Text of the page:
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Tulsa Tiki

Jade East

1960s Jade East cologne (by Swank) sported the same ideographs as our restaurant.

Jade East Cologne

In the early 1990s, I and a group of co-workers made a lunch pilgrimage to the Jade East Restaurant, a remnant of Tiki culture in Tulsa.

The Polynesian decor was still there, if a bit down at the mouth. There was a fountain and much rattan in evidence, just as these pictures from the matchbook show.

Sadly, I was not then wise in the ways of Tiki, so I didn't pay as close attention as I would now.

The Book of Tiki Just as described by The Book of Tiki (an excellent book), Polynesian/Chinese cuisine is a bit sweet and greasy, and Jade East's offering found little favor at our table. I alone, however, ate all of my buffet meal with gusto.

Jade East closed down several years ago. But even today, if I should tout some restaurant's food, one alumnus of this trip always feels called upon to qualify my praise: "Yeah, this is the guy who snarfed up that slop at Jade East".

There were no cameras to record my reaction to Jade East's food, but this picture of me is an accurate depiction according to the individual just quoted*.



The webmaster in an R. Crumb-ish moment of glee

LeeLee Woodward said:

I am not absolutely sure, but I think my old friend and artistic mentor, Saint Clair Homer ("Homma") carved the two Tiki God figures that held up the porte cochere at the "Jade East" restaurant.

I helped him carve two twenty foot "Totem Poles" for the old 101 Ranch in about 1960? And I heard that he may have done the Tikis.

I ate at Jade East about a year before it closed and was overwhelmed by the cockroaches coming out of the rattan wall covering. WOW!

Woody, Homma, and the 101 Ranch totems

A man's blind date nightmare, or a dog's fire hydrant dream?
Neither...it's one of the giant Jade East Tikis!

(from Guestbook 107 and email) Kevin Reiswig said:

I love your Tulsa Tiki web page. A friend sent the link to me and thought it might interest you to know that I actually purchased the two 10' solid redwood Tiki statues from the old Jade East Restaurant at 41st and Memorial.

This is the female pictured with me beside it. Both statues are in my backyard overlooking my koi pond. I was so excited to see who might have carved them, I had no idea about how to find out. Thanks for your information.

One of the giant Jade East Tikis

Thank you for a major art-tiki-logical find, Kevin!

The Ricsha
The Ricsha on Brookside (photo courtesy of the Beryl Ford Collection/Rotary Club of Tulsa, Tulsa City-County Library & Tulsa Historical Society)

Jade East was owned by Henry Jin, who also owned the Ricsha on Brookside

He passed away in 1993 (probably the beginning of the decline of the Jade East).

He and Jade East won a competition of menu idea exchanges from throughout the world. Jade East was home to the Shanghai Lounge.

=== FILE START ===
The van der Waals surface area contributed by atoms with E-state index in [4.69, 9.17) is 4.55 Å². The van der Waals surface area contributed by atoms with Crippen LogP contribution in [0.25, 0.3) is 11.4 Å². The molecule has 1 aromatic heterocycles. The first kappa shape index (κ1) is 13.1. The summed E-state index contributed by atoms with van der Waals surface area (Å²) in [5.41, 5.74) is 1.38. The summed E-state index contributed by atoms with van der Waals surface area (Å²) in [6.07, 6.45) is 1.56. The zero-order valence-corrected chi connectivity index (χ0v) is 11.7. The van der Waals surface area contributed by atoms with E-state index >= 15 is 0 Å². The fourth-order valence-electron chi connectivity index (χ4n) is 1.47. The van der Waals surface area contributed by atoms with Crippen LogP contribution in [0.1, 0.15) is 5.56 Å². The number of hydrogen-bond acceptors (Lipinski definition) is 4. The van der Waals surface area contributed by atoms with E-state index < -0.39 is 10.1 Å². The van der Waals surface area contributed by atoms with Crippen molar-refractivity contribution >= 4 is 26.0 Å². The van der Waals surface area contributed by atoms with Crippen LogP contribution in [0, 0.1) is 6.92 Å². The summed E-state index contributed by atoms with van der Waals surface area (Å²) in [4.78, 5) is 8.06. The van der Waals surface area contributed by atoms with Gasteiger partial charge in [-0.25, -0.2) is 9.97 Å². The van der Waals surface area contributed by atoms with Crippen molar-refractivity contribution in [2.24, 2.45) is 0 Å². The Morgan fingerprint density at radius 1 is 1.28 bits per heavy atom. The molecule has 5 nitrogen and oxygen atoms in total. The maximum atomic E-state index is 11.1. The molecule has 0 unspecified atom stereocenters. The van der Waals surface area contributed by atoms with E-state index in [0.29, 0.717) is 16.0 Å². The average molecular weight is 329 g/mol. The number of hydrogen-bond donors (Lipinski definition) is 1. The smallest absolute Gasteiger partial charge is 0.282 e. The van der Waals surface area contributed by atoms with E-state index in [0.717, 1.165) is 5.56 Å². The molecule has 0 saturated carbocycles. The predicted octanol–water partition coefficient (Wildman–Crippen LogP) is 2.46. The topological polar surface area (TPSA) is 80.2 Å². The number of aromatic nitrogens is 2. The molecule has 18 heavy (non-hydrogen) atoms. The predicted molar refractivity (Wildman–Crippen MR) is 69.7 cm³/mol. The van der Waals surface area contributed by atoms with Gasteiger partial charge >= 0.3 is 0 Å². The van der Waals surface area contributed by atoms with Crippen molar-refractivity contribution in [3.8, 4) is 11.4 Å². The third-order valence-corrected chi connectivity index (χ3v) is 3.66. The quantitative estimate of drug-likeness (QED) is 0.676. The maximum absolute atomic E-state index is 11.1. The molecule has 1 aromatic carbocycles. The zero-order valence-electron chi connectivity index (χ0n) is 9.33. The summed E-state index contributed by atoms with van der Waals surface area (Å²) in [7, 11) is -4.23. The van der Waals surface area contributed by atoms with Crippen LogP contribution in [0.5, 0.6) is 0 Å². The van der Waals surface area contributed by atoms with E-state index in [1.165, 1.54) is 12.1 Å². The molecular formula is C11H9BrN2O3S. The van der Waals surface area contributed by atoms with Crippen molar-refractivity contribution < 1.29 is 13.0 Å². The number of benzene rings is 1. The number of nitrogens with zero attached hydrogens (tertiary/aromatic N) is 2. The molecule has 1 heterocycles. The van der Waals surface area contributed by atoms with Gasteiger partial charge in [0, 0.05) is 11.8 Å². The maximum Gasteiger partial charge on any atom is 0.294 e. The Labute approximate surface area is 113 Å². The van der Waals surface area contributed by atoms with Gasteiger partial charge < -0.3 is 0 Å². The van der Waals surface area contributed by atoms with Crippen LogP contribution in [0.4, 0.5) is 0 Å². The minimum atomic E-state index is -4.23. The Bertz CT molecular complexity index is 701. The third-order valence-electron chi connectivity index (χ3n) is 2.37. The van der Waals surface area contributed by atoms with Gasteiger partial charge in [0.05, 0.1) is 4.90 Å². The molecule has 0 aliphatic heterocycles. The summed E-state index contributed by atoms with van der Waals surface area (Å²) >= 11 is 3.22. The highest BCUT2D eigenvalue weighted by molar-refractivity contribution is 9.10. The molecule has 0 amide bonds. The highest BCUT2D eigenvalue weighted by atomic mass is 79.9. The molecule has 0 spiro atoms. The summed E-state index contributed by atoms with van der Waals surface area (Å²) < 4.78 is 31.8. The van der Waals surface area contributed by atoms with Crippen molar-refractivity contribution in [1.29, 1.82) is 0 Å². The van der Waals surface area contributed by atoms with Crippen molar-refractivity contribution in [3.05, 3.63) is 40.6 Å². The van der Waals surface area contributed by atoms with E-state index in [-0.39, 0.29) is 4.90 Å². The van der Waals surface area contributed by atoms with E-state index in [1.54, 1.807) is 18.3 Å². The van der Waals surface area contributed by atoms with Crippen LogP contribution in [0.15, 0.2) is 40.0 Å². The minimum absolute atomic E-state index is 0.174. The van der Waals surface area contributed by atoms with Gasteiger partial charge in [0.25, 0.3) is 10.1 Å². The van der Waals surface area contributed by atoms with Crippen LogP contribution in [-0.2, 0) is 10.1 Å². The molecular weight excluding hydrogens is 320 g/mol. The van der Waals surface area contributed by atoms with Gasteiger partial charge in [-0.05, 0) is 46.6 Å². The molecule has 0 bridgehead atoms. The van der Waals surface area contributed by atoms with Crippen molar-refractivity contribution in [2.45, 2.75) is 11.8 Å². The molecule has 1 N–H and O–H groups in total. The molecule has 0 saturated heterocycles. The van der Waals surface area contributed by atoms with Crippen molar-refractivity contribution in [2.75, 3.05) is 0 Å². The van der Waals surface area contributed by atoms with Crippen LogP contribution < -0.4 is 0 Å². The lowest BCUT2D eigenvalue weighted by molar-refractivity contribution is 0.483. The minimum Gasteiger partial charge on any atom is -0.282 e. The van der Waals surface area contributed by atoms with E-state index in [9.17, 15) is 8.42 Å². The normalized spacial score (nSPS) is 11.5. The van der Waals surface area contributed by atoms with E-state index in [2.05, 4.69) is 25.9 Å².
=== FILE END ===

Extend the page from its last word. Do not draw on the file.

Dining in Paradise at Jade East

Matchbook cover from the Jade East. Kathy Hamlin: "The fancy lounges often had bridges that you walked across into the new dimension of paradise."

After putting the Jade East story out here, I found this note at www.tikinews.com from 1999:

"I grew up in Tulsa and moved away about 12 years ago. Since moving away from Tulsa, I have gotten into Tiki Bars. I have vague memories of a Chinese/Polynesian restaurant at the corner of 41st and Memorial. I think it might have been called "Jade East". When I lived in Tulsa I happened to step inside this place to see if I could find a phone to use and thought it was very unusual. But, not knowing what a Tiki bar or restaurant was at the time I did not appreciate it for what it was.

"Years later, I went to Tulsa for a visit and tried to track this place down and found to my great disappointment that it had been torn down and replaced by a Burger King.

"Can anyone give me some background on this place? Did they serve Tiki Drinks like Zombies, Blue Hawaiians, Mai Tais? (Well, probably not alcoholic ones, since Oklahoma did not have liquor by the drink when I was growing up there.) If they did serve some type of Tiki Drinks, were they served in fancy mugs? I would be interested in memories, photos, or stuff like matchbooks, mugs, etc... from this place."

Lorrie Akins, Chicago

Lorrie Akins at Trader Vic's in Chicago (Left: Lorrie at Trader Vic's in Chicago.)

I left a note for Lorrie on this page, who discovered it on February 26, 2002:

(from Guestbook 102) Lorrie Akins said:


"I went to the Tulsa Tiki website and was astounded to see that the author of the page wanted to talk to me - Lorrie Akins. I was born and raised in Tulsa, Ok. I lived there until about 1982 when I went off to college in Texas and later to Illinois. I got into Tiki while living in California. By that time all of the Tiki stuff that I was never aware of while living in Tulsa was all gone. Boo-Hoo!!!!!

"I am very happy to now live in a town that hasn't destroyed all of its Tiki stuff. I even have a Tiki bar in my basement and run with a crowd of Tiki maniacs who also have Tiki bars in their house. I know the Trade Winds had some fantastic Tiki mugs, but what about the Jade East? Do you know of any Tiki places left anywhere in the surrounding areas of Tulsa?"


The Jade East was not torn down; it has been completely remodeled and is now Tokyo Garden. Bamboo curtains, a rockface waterfall and the bridge over a koi pond are still there. The Tulsa World gave it 3 stars, and we found the food and atmosphere excellent.

The Tiki Lounge out east is still in existence, but I don't think it leans too heavily on the Tiki motif at this point.

Thanks for writing, Lorrie!

5/23/2005: The Seven Pleasures Gallery now features photos of the Tokyo Garden. The book Tiki Road Trip used some of the info from the Tulsa Tiki page.

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